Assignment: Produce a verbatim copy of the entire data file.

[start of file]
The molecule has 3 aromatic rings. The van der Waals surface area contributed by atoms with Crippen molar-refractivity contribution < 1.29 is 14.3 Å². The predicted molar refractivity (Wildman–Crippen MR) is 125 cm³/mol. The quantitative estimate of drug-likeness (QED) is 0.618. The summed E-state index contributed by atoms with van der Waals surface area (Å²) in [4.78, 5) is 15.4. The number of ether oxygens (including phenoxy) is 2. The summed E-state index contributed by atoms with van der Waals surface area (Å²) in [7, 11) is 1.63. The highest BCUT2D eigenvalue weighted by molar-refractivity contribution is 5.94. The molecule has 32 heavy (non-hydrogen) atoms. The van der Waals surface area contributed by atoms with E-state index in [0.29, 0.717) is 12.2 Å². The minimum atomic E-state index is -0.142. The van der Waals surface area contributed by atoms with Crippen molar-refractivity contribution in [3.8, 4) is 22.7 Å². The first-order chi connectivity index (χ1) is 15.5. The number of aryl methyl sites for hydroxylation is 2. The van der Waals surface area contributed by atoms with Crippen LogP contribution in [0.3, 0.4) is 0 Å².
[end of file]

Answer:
The molecule has 3 aromatic rings. The van der Waals surface area contributed by atoms with Crippen molar-refractivity contribution < 1.29 is 14.3 Å². The predicted molar refractivity (Wildman–Crippen MR) is 125 cm³/mol. The quantitative estimate of drug-likeness (QED) is 0.618. The summed E-state index contributed by atoms with van der Waals surface area (Å²) in [4.78, 5) is 15.4. The number of ether oxygens (including phenoxy) is 2. The summed E-state index contributed by atoms with van der Waals surface area (Å²) in [7, 11) is 1.63. The highest BCUT2D eigenvalue weighted by molar-refractivity contribution is 5.94. The molecule has 32 heavy (non-hydrogen) atoms. The van der Waals surface area contributed by atoms with E-state index in [0.29, 0.717) is 12.2 Å². The minimum atomic E-state index is -0.142. The van der Waals surface area contributed by atoms with Crippen molar-refractivity contribution in [3.8, 4) is 22.7 Å². The first-order chi connectivity index (χ1) is 15.5. The number of aryl methyl sites for hydroxylation is 2. The van der Waals surface area contributed by atoms with Crippen LogP contribution in [0.3, 0.4) is 0 Å².